As the world comes to terms today with the news that Britain has voted to leave the European Union, some key figures from the creative sector have offered their reactions to the decision, and the impact Brexit could have on the film and TV industry.
Michael Ryan, chairman of the Independent Film & Television Alliance, believes that it could lead to disaster for the UK entertainment industry, particularly due to the amount of uncertainty surrounding the issue.
“The decision to exit the European Union is a major blow to the UK film and TV industry. Producing films and television programmes is a very expensive and very risky business and certainty about the rules affecting the business is a must," he said in a statement.
“This decision has just blown up our foundation – as of today, we no longer know how our relationships with co-producers, financiers and distributors will work, whether new taxes will be dropped on our activities in the rest of Europe or how production financing is going to be raised without any input from European funding agencies.
“The UK creative sector has been a strong and vibrant contributor to the economy – this is likely to be devastating for us.”
In its own EU Referendum Response, the Creative Industries Federation, a national membership organisation for the UK's public arts, cultural education and creative industries has pledged to play a positive role in safeguarding the future of its members (96% of which backed Remain), with chief executive John Kampfner choosing to focus on what needs to be done now that Britain has made its choice.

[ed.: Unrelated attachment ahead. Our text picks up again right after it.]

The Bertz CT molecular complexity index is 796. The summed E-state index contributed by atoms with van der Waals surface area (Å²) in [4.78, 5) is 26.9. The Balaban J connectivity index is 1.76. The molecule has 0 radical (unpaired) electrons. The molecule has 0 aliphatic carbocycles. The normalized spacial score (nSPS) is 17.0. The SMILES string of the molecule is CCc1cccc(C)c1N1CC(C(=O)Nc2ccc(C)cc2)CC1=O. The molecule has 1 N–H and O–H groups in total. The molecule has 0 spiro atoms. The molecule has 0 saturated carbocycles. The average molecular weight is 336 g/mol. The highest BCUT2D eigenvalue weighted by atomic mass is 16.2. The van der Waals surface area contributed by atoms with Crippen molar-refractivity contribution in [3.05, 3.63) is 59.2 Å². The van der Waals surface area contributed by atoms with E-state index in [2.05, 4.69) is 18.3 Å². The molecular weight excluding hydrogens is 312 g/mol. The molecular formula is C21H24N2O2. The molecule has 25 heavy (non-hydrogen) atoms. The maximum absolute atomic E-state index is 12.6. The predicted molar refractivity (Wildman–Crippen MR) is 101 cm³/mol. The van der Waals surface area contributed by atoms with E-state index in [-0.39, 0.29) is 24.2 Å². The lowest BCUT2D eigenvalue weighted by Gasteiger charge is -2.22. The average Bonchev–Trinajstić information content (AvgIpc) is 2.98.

“As the UK creates a new identity and a new position on the world stage, our arts and creative industries – the fastest growing sector in the economy – will play an important role," he commented.
“It will be vital for all sides to work together to ensure that the interests of our sector on issues including access to funding and talent are safeguarded as the UK forges its new relationship with Europe. The importance of British culture in representing our country to the world will be greater than ever.”
Geoff Taylor, chief executive of the BPI, which represents the UK recorded music industry, was more positive about the move, saying that although he agrees that there will now be a period of uncertainty, this could lead to new opportunities for the government when working on behalf of artists, and he is optimistic about the continued success of UK music on the continent.
“The outcome of the EU Referendum will come as a surprise to many across the music community, who will be concerned by the economic uncertainty that lies ahead and the impact this may have on business prospects," he stated.
"However, the UK public has spoken, and once the short-term political and macro-economic consequences have played out, this decision will mean new priorities for the music industry in our work with Government. We will, of course, press the government to swiftly negotiate trade deals that will ensure unimpeded access to EU markets for our music and our touring artists. Our government will also now have the opportunity to legislate for stronger domestic copyright rules that encourage investment here in the UK and which will protect UK creators from piracy and from tech platforms siphoning off value through copyright loopholes.
"We are confident that British music will remain hugely popular across Europe and we will work hard to make sure UK labels are able to capitalise on that demand.”